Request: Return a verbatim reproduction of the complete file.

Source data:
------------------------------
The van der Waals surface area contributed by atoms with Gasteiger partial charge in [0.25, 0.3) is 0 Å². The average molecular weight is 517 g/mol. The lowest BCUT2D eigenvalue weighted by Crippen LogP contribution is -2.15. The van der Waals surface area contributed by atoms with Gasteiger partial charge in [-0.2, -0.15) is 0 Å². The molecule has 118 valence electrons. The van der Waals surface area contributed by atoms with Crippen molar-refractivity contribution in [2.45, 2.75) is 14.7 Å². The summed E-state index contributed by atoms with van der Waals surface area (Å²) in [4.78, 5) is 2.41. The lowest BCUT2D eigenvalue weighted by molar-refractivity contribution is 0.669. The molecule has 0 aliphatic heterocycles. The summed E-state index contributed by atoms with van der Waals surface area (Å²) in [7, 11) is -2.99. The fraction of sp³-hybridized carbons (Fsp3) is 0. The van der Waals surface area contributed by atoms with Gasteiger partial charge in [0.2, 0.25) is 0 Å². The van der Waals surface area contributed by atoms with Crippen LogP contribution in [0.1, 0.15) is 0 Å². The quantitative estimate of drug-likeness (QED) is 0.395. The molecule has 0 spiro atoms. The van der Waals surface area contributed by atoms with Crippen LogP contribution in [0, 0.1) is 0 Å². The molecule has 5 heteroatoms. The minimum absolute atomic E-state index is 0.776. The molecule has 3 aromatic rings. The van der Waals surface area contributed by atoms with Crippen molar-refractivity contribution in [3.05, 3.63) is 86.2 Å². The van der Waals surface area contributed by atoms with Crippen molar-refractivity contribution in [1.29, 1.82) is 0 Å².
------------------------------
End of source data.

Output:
The van der Waals surface area contributed by atoms with Gasteiger partial charge in [0.25, 0.3) is 0 Å². The average molecular weight is 517 g/mol. The lowest BCUT2D eigenvalue weighted by Crippen LogP contribution is -2.15. The van der Waals surface area contributed by atoms with Gasteiger partial charge in [-0.2, -0.15) is 0 Å². The molecule has 118 valence electrons. The van der Waals surface area contributed by atoms with Crippen molar-refractivity contribution in [2.45, 2.75) is 14.7 Å². The summed E-state index contributed by atoms with van der Waals surface area (Å²) in [4.78, 5) is 2.41. The lowest BCUT2D eigenvalue weighted by molar-refractivity contribution is 0.669. The molecule has 0 aliphatic heterocycles. The summed E-state index contributed by atoms with van der Waals surface area (Å²) in [7, 11) is -2.99. The fraction of sp³-hybridized carbons (Fsp3) is 0. The van der Waals surface area contributed by atoms with Gasteiger partial charge in [0.2, 0.25) is 0 Å². The van der Waals surface area contributed by atoms with Crippen LogP contribution in [0.1, 0.15) is 0 Å². The quantitative estimate of drug-likeness (QED) is 0.395. The molecule has 0 spiro atoms. The van der Waals surface area contributed by atoms with Crippen LogP contribution in [0, 0.1) is 0 Å². The molecule has 5 heteroatoms. The minimum absolute atomic E-state index is 0.776. The molecule has 3 aromatic rings. The van der Waals surface area contributed by atoms with Crippen molar-refractivity contribution in [3.05, 3.63) is 86.2 Å². The van der Waals surface area contributed by atoms with Crippen molar-refractivity contribution in [1.29, 1.82) is 0 Å².